Additional analyses will be conducted and based on data from the following instruments:
General self-efficacy48 49;
EuroQol 5-Dimension health state questionnaire (EQ-5D)50;
Shirom-Melamed Burnout Questionnaire51;
Perceived Stress Scale52;
Self-rated Exhaustion Disorder53;
Hospital Anxiety and Depression Scale54;
Multidimensional Fatigue Symptom Inventory55;
Self-Efficacy for Managing Chronic Disease 6-item Scale56;
Sheehan Disability Scale57;
Incremental cost-utility ratios;
To achieve a power of 80% based on an alpha error of 0.05 91 participants would be needed in each study group to detect an improvement in the composite score (20% in the control group vs 40% in the intervention group). We aim to include a minimum of 110 patients per group to have some margin for dropouts or withdrawals.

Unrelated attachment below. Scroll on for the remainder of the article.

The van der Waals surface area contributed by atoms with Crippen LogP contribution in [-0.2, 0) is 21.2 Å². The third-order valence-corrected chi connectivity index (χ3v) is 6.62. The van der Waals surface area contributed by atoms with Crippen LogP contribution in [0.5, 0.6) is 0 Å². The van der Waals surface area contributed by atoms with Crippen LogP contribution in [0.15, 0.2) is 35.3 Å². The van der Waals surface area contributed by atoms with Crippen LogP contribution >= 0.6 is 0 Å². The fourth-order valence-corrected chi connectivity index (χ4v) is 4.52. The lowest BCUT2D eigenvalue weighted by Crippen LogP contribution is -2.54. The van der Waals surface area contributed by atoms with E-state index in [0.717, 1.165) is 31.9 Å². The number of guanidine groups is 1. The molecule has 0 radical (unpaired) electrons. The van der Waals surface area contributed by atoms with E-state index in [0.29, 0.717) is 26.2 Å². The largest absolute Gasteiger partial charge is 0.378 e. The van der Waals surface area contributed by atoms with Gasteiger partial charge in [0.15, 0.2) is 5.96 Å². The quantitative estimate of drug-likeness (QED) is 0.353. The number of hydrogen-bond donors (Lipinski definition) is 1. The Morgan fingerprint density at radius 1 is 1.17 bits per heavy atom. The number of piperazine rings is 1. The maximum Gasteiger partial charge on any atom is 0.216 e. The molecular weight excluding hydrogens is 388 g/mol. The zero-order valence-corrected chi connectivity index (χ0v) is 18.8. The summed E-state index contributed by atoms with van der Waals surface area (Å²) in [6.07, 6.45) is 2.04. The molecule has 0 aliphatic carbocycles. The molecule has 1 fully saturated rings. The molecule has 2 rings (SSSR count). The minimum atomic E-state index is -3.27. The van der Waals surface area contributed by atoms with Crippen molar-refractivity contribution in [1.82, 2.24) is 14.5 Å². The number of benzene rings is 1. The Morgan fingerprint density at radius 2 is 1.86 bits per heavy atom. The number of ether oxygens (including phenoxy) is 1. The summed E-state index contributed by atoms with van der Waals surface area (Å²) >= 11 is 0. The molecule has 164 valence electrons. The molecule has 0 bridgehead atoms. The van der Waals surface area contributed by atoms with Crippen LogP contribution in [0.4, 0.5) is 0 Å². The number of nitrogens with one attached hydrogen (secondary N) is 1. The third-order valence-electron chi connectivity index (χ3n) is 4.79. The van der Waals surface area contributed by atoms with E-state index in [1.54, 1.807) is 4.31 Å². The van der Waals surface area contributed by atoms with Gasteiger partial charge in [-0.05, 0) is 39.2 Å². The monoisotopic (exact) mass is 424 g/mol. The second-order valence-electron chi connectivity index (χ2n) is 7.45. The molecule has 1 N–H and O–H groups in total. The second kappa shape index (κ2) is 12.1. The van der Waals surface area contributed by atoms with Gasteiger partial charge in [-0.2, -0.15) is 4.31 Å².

Descriptive and analytic statistics will be conducted to compare the study groups. Logistic regression will be used on the primary outcome measure to calculate ORs with 95% CIs. For highly skewed data (eg, cost data), a bootstrap method will be used to estimate CIs.58 Parametric and non-parametric statistics will be carried out for secondary outcome measures. Intention-to-treat and, if needed, per-protocol analyses will be performed. Subgroup analyses will be conducted on, for example, sex, age and diagnostic groups.